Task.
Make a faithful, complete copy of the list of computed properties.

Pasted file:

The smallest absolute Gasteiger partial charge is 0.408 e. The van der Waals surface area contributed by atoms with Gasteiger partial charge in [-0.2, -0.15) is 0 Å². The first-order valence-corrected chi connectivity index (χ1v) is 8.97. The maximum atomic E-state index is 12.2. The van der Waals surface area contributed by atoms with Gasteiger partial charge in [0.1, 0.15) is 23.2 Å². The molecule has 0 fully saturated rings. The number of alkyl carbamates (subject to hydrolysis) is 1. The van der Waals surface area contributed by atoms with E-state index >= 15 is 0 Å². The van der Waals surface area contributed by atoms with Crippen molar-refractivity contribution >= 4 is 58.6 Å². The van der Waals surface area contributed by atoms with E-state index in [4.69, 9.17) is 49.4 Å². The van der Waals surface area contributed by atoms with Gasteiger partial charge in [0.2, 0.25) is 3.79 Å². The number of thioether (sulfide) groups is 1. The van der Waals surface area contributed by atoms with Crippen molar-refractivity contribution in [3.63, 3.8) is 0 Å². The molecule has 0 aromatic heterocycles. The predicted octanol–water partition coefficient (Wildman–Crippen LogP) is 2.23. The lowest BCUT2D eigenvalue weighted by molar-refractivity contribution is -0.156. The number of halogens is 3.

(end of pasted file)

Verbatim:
The smallest absolute Gasteiger partial charge is 0.408 e. The van der Waals surface area contributed by atoms with Gasteiger partial charge in [-0.2, -0.15) is 0 Å². The first-order valence-corrected chi connectivity index (χ1v) is 8.97. The maximum atomic E-state index is 12.2. The van der Waals surface area contributed by atoms with Gasteiger partial charge in [0.1, 0.15) is 23.2 Å². The molecule has 0 fully saturated rings. The number of alkyl carbamates (subject to hydrolysis) is 1. The van der Waals surface area contributed by atoms with E-state index >= 15 is 0 Å². The van der Waals surface area contributed by atoms with Crippen molar-refractivity contribution >= 4 is 58.6 Å². The van der Waals surface area contributed by atoms with E-state index in [4.69, 9.17) is 49.4 Å². The van der Waals surface area contributed by atoms with Gasteiger partial charge in [0.2, 0.25) is 3.79 Å². The number of thioether (sulfide) groups is 1. The van der Waals surface area contributed by atoms with Crippen molar-refractivity contribution in [3.63, 3.8) is 0 Å². The molecule has 0 aromatic heterocycles. The predicted octanol–water partition coefficient (Wildman–Crippen LogP) is 2.23. The lowest BCUT2D eigenvalue weighted by molar-refractivity contribution is -0.156. The number of halogens is 3.